Trade is a dominant feature of the Canadian economy. While in the United States, the value of trade (exports + imports) as a percentage of GDP was about 20.7% in 2010, the comparable figure for Canada was 49.3%. Canada's goods exports totaled $386.0 billion in 2010, which represented 29.1% of Canadian GDP; Canada imported $390 billion from all destinations, 31.3% of its GDP. In 2009, Canada's merchandise trade balance fell into deficit for the first time since 1975 and this deficit persisted in 2010. Canada is relatively more exposed to the world economy and to the fortunes of other economies, foremost to that of the United States, than most other countries.

Autos and auto parts represent the top U.S. exports to, and second-largest imports from, Canada. Agriculture and construction machinery, computer equipment, general purpose machinery, aerospace product and parts, basic chemicals, pharmaceuticals and medicines, iron and steel, and precision instruments are other major U.S. exports. Primary U.S. imports from Canada outside the automotive sector are energy (natural gas, petroleum products, electricity); pulp, paperboard, and paperboard mill products; aerospace products and parts; nonferrous metal and processing (ex aluminum); and basic chemicals.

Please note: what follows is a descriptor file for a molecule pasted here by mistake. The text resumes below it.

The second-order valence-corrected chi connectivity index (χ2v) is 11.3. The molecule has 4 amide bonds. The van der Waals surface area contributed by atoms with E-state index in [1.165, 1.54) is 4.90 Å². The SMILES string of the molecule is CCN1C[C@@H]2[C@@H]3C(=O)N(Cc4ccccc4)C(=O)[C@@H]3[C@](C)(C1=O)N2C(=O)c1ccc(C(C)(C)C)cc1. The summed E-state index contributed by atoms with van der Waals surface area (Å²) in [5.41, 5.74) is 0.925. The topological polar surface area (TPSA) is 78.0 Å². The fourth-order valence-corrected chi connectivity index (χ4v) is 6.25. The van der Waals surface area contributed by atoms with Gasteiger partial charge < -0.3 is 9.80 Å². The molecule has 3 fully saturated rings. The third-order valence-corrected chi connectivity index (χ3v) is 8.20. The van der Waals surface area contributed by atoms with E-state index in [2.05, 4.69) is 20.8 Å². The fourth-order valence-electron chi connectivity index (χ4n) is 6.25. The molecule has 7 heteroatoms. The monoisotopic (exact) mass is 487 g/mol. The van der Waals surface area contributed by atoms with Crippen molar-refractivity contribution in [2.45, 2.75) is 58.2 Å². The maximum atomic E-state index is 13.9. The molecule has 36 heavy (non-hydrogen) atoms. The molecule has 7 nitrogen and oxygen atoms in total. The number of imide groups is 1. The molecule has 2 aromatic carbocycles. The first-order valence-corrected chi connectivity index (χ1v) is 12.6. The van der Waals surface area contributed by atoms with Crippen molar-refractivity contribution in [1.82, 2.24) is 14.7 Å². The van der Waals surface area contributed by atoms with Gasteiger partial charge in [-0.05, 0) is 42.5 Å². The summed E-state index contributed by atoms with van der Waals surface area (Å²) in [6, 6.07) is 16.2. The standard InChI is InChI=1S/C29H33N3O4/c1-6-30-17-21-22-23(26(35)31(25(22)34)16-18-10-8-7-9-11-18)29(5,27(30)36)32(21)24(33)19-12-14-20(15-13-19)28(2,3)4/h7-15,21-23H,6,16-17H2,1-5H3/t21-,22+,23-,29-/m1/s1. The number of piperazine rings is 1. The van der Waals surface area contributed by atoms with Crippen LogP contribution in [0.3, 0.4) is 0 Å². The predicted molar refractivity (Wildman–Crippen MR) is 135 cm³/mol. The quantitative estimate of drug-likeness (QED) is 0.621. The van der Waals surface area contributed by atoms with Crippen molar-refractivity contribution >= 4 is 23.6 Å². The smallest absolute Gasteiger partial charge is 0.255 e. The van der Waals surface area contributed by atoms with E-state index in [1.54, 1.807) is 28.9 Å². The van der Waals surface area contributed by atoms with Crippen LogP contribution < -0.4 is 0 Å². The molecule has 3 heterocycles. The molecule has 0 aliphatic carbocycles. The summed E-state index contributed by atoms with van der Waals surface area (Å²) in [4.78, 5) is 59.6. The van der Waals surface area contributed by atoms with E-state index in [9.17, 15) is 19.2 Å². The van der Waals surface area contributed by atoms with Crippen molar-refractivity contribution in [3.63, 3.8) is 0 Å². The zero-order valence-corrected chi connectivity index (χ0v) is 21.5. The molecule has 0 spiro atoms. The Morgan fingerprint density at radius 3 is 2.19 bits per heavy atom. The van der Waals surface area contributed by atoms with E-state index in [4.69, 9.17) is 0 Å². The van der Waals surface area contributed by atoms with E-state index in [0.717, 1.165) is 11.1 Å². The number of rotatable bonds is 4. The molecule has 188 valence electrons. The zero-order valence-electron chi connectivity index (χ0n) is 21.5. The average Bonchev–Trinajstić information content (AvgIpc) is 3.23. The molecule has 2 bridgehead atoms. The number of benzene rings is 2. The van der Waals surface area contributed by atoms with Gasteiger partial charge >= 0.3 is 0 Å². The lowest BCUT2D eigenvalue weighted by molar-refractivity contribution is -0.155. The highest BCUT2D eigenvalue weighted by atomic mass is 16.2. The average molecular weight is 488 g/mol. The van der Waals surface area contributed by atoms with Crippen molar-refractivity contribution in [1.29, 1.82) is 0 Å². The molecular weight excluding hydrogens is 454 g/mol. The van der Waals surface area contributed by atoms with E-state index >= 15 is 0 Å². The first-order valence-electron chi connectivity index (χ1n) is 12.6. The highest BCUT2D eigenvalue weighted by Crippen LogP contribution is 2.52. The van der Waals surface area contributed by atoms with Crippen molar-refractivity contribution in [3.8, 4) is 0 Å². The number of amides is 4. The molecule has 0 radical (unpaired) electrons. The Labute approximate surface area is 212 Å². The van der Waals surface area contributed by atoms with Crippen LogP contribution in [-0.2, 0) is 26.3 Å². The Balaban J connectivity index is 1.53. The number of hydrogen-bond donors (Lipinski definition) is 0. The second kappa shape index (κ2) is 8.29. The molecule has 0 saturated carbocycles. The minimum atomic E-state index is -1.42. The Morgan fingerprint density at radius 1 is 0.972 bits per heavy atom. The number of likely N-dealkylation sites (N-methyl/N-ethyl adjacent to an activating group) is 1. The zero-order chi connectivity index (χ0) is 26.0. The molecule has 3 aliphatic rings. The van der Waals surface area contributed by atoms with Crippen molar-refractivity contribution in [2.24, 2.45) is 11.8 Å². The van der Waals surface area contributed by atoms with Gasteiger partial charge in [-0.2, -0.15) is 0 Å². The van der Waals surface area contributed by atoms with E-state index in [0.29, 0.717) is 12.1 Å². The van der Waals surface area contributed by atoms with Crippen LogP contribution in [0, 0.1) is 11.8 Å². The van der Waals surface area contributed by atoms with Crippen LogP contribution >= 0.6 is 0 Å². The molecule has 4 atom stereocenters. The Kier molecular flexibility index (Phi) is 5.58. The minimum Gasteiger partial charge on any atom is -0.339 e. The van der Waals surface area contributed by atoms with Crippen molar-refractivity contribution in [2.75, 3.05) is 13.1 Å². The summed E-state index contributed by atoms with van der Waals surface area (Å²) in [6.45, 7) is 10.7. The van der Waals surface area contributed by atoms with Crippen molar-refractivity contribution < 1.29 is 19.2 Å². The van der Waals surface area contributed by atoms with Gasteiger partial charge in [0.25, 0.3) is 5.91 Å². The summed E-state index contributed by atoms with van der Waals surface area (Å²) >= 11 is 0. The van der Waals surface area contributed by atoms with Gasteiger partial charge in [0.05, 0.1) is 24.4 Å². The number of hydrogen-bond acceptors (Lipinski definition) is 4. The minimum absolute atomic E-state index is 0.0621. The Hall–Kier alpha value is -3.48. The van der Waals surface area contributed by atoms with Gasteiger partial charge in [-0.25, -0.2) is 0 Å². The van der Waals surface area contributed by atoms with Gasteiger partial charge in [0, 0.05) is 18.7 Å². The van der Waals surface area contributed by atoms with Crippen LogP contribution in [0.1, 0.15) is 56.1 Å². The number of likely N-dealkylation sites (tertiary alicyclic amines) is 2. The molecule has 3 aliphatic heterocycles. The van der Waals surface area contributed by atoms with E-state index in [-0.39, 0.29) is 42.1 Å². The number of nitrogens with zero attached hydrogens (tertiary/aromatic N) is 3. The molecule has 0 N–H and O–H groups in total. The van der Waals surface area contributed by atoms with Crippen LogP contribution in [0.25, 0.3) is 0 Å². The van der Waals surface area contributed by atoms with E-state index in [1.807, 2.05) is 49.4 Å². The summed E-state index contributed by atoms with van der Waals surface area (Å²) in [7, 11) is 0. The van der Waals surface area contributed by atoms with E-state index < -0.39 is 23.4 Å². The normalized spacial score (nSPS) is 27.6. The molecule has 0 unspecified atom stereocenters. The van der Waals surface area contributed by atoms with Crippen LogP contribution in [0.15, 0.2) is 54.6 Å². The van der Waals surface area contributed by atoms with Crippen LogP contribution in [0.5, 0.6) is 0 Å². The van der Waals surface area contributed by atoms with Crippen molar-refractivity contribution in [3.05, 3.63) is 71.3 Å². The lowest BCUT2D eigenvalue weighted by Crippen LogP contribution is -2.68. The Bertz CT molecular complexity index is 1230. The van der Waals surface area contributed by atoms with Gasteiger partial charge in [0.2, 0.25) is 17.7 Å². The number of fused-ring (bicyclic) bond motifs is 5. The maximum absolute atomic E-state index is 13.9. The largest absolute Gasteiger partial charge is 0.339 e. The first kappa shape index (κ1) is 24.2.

That the United States and Canada trade substantial volumes of the same goods bespeaks the economic integration of the two economies. This integration has been assisted by trade liberalization over the past 40 years, beginning with the Automotive Agreement of 1965 (which eliminated tariffs on shipments of autos and auto parts between the two countries), through the Canada-U.S. Free Trade Agreement of 1989 (FTA), and NAFTA. Under the FTA (which was incorporated into NAFTA), bilateral tariffs except for certain agricultural products were phased out over a 10-year period culminating in 1998.

Canada's Economic Stimulus Program